It's also the feeling that drives me to finish lines. I went from half's to full marathons to Ultra running over a relatively short period of time.

There have been some tough races. Runs which have not gone my way and I have found it terribly hard to push on, not found the enjoyment I was looking for and been disappointed with my performance. It was these awful race experiences that ultimately strengthened me.

Rather than being negative and dwelling about how badly it had all gone, I ÔÇśbankedÔÇÖ those feelings of disappointment, using them to push me on next time.

It took me 2 years to finally realise that the only difference between struggling through a race and doing my best, is in my mind. It doesnÔÇÖt matter if I donÔÇÖt run faster each time (races differ so much and things like the weather can play a major part in performance) as long as I know I have pushed myself and done the best I could on the day, I am happy.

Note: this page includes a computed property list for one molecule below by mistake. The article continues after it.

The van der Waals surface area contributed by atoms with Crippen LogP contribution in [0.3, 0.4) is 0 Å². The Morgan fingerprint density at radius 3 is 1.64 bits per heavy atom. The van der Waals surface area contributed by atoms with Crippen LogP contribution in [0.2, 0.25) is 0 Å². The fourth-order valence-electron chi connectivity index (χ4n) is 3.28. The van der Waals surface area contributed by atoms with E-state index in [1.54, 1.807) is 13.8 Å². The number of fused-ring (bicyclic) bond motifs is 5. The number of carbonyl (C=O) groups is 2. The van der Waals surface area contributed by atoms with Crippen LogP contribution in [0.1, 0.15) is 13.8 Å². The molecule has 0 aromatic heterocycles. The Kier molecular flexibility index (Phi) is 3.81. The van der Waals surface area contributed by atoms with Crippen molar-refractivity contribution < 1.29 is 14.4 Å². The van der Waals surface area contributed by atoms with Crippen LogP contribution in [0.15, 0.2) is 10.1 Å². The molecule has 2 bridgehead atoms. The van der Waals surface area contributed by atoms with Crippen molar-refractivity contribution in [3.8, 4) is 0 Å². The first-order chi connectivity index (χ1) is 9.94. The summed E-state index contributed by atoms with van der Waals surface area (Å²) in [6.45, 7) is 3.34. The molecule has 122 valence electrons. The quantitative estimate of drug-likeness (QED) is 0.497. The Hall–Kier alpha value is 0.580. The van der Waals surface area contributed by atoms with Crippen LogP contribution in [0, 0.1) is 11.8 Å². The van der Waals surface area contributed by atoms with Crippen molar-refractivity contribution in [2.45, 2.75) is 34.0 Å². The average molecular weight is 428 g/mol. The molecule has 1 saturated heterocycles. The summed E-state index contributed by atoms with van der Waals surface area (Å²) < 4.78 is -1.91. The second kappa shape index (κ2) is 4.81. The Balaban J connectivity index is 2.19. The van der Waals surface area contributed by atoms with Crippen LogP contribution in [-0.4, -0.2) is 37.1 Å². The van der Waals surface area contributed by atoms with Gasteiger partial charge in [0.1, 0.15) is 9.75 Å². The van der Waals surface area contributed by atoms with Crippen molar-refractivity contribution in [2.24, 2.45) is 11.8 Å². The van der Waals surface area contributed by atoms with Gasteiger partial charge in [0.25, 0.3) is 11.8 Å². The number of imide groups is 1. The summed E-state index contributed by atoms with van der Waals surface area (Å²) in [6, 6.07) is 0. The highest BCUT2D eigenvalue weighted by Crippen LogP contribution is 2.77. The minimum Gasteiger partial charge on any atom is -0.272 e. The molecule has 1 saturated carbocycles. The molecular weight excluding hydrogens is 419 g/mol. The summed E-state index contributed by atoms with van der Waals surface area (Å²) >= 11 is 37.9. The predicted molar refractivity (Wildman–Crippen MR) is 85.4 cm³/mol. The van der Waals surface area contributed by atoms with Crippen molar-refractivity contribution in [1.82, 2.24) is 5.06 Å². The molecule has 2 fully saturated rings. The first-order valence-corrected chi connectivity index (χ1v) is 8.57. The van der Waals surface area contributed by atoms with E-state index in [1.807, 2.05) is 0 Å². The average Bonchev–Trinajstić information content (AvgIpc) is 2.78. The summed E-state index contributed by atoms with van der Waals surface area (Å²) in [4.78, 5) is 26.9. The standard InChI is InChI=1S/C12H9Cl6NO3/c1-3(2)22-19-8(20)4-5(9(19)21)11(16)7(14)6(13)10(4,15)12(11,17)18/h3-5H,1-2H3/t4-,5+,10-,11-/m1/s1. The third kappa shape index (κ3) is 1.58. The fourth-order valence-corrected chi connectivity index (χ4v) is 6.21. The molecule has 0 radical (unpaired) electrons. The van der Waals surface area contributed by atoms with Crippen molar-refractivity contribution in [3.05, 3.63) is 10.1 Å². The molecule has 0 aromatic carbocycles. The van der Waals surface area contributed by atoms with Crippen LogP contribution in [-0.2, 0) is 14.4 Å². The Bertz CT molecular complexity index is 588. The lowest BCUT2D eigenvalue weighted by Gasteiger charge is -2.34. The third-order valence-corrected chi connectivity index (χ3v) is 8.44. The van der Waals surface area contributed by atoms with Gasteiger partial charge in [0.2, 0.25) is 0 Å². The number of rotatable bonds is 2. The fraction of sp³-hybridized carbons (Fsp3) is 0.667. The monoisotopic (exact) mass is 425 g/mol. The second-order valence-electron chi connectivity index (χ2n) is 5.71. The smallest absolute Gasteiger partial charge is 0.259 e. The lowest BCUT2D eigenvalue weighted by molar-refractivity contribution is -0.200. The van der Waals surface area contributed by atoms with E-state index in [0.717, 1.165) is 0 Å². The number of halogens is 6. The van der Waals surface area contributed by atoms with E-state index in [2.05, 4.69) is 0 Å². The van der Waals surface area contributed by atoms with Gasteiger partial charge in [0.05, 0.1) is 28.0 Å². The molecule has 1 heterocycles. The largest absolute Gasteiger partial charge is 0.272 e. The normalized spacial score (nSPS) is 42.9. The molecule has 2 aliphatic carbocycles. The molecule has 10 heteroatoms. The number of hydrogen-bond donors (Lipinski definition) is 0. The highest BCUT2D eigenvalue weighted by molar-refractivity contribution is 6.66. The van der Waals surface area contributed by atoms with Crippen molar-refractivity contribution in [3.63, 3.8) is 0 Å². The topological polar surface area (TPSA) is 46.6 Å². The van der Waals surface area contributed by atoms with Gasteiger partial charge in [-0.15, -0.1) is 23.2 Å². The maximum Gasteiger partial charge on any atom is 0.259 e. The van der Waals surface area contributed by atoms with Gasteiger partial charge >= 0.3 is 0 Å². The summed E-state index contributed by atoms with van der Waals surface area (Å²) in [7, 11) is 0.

Psychological Techniques

In the lead up to the Marathon des Sables I began training my mind to get used to dealing with what I was about to run through.

On long back to back training runs and in races, I embarked on dealing with the tedium of running for hours and hours, fighting the urge to stop and instead deal with running through pain. (Obviously running with an injury and just running through endurance running pain are two different things and it is important to be able to distinguish between the two).

I adopted psychological techniques to spur myself on, to deal with breaking down what I had to do, and I used the 'banked' difficult run experiences to my advantage.